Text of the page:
Republic should also play to its strengths, such as financial engineering, to offer niche products.
SINGAPORE has the driving ambition but lacks the skills to tap on the burgeoning Islamic banking market, experts say.
Its banking professionals need more training in Islamic banking laws and financial engineering skills, before Singapore can truly play a major role in attracting Islamic funds, said Mr. Adiwarman Azwar Karim, an adviser to the Indonesian central bank.
Traders in the futures pits of the Singapore Exchange.
Singapore should leverage on its financial engineering
capabilities by developing high-end structuerd
products such as asset securitisations.
Reit structures and commodity funds to attract Islamic
capital, said Mr. Mahboob Mahmood, who has help
structure cross-border financial deals in Malaysia,
Pakistan and the United States.
"The Infrastructure is here, but Singapore professionals lack knowledge in sharia banking systems,” said Mr. Adiwarman Azwar Karim, in an interview with TODAY.
It is no secret that Singapore is eyeing the lucrative Islamic banking market, which is estimated to have grown between 10 and 15 per cent annually over the past decade – a rate that far exceeds that of conventional banking.
The US$260 billion ($430 billion) in assets currently under management may be small but the potential market is huge. Private assets in the Middle East alone are estimated at US$800 billion and are mostly invested in conventional products or kept in cash.
But while Singapore deliberates its strategies to attract Islamic bank to its shores, Malaysia and Indonesia are already going all out to woo Arab investors.
Malaysia is becoming an authority in this area, and recently accelerated the process of issuing Islamic banking licenses to compete with Bahrain and other Persian Gulf states. It now allows overseas investor to hold stakes of up to 49 per cent in Islamic banks, compared with 30 per cent in commercial banks.
In Indonesia, top banks have already announced their intentions to tap this market, with HSBC Holdings said to become the first foreign bank in the country to provide consumer loans and financial services that comply with Islamic law.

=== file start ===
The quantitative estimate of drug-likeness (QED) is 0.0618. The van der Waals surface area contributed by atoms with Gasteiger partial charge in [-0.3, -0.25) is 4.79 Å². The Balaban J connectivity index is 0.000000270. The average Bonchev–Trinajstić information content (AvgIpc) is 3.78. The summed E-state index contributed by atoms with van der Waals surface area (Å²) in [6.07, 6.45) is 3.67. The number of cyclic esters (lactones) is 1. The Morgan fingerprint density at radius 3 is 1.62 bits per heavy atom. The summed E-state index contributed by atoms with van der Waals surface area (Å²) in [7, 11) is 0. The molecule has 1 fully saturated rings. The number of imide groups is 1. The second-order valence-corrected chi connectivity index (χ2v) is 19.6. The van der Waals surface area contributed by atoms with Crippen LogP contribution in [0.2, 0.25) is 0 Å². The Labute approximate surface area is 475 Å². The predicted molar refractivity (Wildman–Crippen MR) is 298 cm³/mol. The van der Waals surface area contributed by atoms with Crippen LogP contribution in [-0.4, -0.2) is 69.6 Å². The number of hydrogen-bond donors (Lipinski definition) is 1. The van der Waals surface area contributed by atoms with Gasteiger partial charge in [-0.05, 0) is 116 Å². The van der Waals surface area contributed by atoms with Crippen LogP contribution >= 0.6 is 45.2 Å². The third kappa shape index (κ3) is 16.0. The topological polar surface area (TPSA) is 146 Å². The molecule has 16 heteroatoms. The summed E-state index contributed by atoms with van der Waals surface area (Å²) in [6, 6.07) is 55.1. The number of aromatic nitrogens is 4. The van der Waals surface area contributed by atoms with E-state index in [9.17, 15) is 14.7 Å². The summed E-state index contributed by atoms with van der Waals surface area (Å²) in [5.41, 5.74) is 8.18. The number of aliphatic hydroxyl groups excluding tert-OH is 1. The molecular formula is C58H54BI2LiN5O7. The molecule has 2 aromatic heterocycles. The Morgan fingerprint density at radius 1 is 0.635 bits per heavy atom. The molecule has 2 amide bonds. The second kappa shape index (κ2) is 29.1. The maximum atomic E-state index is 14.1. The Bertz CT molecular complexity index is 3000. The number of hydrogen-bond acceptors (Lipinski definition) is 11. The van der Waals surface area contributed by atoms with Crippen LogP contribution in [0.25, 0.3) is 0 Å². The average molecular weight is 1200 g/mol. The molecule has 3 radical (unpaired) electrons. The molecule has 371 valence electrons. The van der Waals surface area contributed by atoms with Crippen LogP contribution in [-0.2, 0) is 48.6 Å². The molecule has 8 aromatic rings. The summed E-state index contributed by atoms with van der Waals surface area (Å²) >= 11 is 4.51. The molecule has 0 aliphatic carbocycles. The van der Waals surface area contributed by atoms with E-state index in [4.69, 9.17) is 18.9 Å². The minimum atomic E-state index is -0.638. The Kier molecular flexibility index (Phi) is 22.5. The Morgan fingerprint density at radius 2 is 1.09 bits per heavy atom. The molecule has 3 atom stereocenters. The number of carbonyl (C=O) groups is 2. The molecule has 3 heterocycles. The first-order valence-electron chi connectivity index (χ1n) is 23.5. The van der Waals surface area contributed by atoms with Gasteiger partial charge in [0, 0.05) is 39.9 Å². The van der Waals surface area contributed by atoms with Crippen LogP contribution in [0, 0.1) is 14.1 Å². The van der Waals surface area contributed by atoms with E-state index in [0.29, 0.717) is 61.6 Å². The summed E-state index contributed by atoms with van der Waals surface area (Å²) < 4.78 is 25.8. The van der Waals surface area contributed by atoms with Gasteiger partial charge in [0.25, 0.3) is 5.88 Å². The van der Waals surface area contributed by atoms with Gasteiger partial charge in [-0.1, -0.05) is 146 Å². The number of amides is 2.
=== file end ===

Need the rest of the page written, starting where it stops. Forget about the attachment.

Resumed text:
To stand out from its rivals, Singapore needs to focus on niche area of the Islamic banking market, said Mr. Mahboob Mahmood, a former partner with law firm Sidley Austin Brown & Wood.
Instead of trying to lure Islamic capital away from other financial centers such as Zurich and New York, Singapore should focus and helping government and institutional clients to structure and deliver suitable financial instruments that suit the Middle Eastern market, said Mr. Mahboob, a Pakistani-born US citizen.
Because Singapore has the “natural disadvantage” of not being an Islamic country, the Republic must continually develop its existing financial infrastructure, said Mr. Mahboob, who has helped structure cross-border financial deals in Malaysia, Pakistan and the United States.
Mr. Adiwarman Azwar Karim, an adviser to the Indonesian central bank, will hold a converence on June 20, titled “Islamic Banking in 90 minutes” to discuss Islamic frameworks for Singapore’s banks and professionals.In August, Youth Entrepreneur Network (YEN) will organize a forum to discuss regulatory frameworks for Islamic banking and other issues.
“Singapore should focus on financial engineering capabilities, by developing high-end structured products such as asset securitizations, real estate investment fund structures and commodity fund,” said Mr. Mahboob.
In Particular, Singapore’s strengths in oil trading and its long-standing affiliation with the Chicago Mercantile Exchange puts the island-state in a very advantageous position to structure oil-related financial products, he said.
“It will be interesting if the Singapore Exchange can link up with the Chicago exchange for oil trading,” He said. Such a link would provide more depth and liquidity to both exchanges, making Singapore more attractive for Islamic funds, he reasoned.
This suggestion comes shortly after the Singapore Exchange’s failed talks with the New York Mercantile Exchange, the world’s largest physical commodity exchange.
Singapore can also benefit greatly by learning from the Islamic banking experiences of Indonesia and Malaysia, said Mr. Adiwarman.
“Singapore has to convince the global market that it can do sharia banking as well as it does conventional banking,” said Mr. Adiwarman, who was involved in structuring the first Ijarah bond in Indonesia for the Matahari shopping mall.
“But first, Singapore needs people like us to fulfill the sharia compliance part. By combining these to forces – infrastructure and skills, Singapore can do much better,” he added.